Barry Diller's over-the-top (OTT) local broadcast streamer Aereo has taken its court case with the major networks up a notch: it has filed a brief with the U.S. Court of Appeals for the Second Circuit, arguing that its technology was designed to fall within the precedent set by the Cablevision network DVR case, which the MSO won back in 2009.
Aereo offers access to live local broadcast feeds over the Internet to consumers in the New York area for $8-$12 per month or $80 per year—and it comes with DVR capability. It argues that it is essentially acting as any other free-to-air channel reception enabler thanks to the tiny dime-sized antennae that it issues to subscribers, but the major broadcast networks say Aereo is just one more copyright infringer trying to offer licensed content over the Internet without paying the networks for it. CBS, FOX, NBC and Univision filed for a preliminary injunction to shut down the service—a motion that was denied by a U.S. district Judge for the Southern District of New York. A lawsuit from the four is still pending.
Now, Aereo is proactively shooting across the bow in the next level court as it prepares for the trial to get underway—a trial that could take months, if not years. It said in its 84-page court filing that the networks were essentially looking to hamstring technology innovation in the name of fixing the competition.
"Indeed, contrary to what may be the view of certain Appellants, copyright laws were never intended to be used to confine consumers to outdated technology," reads the filing. "The reality is that the networks fought VCRs, and they fought remote DVRs, and they lost in both cases. This is simply another attempt to preserve the status quo as a business matter without regard to fundamental copyright principles."
Cablevision won its case by successfully arguing that its cloud-based DVR technology delivers a single copy of licensed content to consumers, just as a traditional set-top box (STB)-based DVR would, with the only difference being the storage area for recorded content—in that case, Cablevision data servers in the cloud. The court agreed, saying that the network DVR offering did not constitute a new IP-based service that would need to be covered by a separate carriage agreement. Aereo is claiming the same justification, arguing that it simply delivers antennae-based free-to-air local station feeds for personal consumptionjust as a set of rabbit ears would. The IP aspect of its delivery, it says, is merely a back-end technology choice that should not alter the copyright parameters governing its business case.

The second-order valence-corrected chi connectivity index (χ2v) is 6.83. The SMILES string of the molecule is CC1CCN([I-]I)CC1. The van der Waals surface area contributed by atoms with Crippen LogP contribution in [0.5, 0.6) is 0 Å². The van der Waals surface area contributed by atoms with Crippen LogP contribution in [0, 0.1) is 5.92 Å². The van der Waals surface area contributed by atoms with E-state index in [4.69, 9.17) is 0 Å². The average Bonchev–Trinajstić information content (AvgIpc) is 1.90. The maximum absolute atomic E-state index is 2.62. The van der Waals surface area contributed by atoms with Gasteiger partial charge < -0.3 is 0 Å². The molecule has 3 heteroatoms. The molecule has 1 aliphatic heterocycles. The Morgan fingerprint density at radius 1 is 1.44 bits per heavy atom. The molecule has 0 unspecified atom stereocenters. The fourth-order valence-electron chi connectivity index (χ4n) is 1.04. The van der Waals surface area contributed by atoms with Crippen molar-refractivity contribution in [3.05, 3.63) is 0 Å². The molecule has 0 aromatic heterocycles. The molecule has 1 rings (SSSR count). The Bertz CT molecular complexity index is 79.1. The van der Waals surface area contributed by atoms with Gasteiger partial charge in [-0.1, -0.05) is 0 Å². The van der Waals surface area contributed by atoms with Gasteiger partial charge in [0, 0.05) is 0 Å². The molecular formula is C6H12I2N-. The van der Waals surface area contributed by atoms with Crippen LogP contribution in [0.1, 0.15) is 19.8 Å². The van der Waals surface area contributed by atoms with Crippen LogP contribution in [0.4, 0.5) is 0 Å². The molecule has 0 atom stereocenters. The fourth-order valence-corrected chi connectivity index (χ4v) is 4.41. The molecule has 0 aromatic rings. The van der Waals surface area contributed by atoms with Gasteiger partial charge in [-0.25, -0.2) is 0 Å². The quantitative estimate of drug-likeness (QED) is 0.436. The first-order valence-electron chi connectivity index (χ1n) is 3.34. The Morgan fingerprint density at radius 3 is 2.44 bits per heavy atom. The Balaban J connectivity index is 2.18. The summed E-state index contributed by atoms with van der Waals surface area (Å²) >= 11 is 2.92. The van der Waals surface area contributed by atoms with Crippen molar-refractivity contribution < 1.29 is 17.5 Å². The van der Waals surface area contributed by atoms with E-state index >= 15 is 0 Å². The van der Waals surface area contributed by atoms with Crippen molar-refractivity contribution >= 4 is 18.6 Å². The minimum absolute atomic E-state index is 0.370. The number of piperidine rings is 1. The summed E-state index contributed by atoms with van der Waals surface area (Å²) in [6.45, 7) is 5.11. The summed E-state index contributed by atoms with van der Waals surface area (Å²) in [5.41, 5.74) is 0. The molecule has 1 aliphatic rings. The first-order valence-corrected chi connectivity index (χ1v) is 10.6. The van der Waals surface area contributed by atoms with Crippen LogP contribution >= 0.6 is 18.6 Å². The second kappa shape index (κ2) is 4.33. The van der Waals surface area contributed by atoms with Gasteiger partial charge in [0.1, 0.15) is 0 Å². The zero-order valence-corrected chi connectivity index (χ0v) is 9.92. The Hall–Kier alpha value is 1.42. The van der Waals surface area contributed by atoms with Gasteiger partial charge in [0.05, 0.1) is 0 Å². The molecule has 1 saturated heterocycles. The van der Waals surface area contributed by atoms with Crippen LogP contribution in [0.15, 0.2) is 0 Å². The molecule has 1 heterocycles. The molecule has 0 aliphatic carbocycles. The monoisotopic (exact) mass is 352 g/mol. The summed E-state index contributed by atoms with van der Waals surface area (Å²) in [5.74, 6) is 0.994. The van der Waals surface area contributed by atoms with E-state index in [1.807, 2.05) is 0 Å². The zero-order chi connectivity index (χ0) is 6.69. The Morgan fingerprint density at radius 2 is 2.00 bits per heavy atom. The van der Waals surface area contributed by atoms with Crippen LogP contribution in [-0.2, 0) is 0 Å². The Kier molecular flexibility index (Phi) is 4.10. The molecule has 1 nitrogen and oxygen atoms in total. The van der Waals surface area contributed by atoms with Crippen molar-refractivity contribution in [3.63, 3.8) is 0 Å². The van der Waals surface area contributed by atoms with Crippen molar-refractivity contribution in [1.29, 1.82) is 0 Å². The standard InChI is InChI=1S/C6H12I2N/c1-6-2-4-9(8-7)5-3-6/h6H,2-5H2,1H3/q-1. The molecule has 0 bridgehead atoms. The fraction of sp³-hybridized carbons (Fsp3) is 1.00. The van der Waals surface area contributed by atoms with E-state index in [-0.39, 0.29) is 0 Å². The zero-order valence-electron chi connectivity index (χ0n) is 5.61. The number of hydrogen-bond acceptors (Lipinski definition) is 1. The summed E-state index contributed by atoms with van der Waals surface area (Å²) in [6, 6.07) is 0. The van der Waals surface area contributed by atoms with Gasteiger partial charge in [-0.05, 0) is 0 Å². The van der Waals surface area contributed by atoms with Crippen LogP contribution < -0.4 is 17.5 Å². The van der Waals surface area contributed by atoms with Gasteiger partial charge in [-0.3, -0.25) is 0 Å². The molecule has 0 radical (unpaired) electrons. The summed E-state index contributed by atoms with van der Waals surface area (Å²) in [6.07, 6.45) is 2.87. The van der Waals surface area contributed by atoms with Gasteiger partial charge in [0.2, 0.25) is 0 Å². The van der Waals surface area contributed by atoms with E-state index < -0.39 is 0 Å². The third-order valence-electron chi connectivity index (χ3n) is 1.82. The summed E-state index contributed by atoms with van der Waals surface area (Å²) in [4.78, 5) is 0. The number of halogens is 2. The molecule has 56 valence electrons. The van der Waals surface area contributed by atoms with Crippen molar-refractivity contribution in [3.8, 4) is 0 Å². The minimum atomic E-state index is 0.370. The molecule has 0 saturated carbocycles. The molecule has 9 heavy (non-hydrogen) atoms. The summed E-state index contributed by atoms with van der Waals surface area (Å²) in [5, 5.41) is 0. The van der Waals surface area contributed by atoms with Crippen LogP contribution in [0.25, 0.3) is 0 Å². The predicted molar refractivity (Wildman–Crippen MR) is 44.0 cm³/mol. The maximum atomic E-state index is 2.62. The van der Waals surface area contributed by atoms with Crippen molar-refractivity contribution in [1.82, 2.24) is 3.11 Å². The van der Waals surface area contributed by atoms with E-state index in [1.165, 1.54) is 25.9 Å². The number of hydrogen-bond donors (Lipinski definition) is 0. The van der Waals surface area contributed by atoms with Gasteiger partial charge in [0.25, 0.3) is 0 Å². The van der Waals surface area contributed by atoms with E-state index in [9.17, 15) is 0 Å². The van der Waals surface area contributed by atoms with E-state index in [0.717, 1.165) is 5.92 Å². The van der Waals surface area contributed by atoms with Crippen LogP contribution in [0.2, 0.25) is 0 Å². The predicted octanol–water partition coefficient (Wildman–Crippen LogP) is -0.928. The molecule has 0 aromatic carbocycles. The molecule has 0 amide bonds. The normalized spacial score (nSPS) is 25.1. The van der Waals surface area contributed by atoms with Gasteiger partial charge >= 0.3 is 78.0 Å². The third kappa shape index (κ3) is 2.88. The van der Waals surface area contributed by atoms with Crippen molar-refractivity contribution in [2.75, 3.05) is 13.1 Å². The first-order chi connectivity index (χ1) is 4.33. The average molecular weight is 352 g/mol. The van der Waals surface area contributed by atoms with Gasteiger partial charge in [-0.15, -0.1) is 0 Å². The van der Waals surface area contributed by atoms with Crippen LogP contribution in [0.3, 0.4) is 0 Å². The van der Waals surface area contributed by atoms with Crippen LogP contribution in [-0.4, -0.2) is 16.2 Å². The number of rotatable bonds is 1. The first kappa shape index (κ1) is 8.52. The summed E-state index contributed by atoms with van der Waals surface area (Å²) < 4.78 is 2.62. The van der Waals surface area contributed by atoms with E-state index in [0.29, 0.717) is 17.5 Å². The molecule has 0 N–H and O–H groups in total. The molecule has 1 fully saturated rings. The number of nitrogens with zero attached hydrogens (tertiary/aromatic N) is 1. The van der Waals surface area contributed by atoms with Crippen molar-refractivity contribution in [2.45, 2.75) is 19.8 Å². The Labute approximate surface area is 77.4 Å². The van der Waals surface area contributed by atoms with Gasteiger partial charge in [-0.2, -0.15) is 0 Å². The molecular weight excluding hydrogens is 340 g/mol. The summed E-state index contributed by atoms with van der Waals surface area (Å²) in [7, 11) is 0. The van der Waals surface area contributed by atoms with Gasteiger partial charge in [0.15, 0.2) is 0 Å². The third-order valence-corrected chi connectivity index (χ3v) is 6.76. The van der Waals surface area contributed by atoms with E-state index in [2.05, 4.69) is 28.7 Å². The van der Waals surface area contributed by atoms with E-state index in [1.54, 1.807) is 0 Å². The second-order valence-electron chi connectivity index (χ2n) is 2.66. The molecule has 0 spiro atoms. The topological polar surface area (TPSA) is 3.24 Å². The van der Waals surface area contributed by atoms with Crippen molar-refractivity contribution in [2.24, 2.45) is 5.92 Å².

The company is trying to take its case directly to the Appeals Court, debating that the court would need to overturn Cablevision to find Aereo guilty.
Ironically, Cablevision itself filed an amicus brief in federal court saying that Aereo's service does violate copyright laws. Of course, it has a competitive interest itself in seeing Aereo shut down.
"Both Appellants and amici argue that the Aereo technology is an 'artifice' or some clever attempt to get around copyright law," the brief reads. "Essentially, Appellants are arguing that Aereo carefully designed its system to comply with Cablevision. There is considerable irony in Appellants' suggestion that Aereo is somehow culpable because it carefully designed its system to comply with copyright law."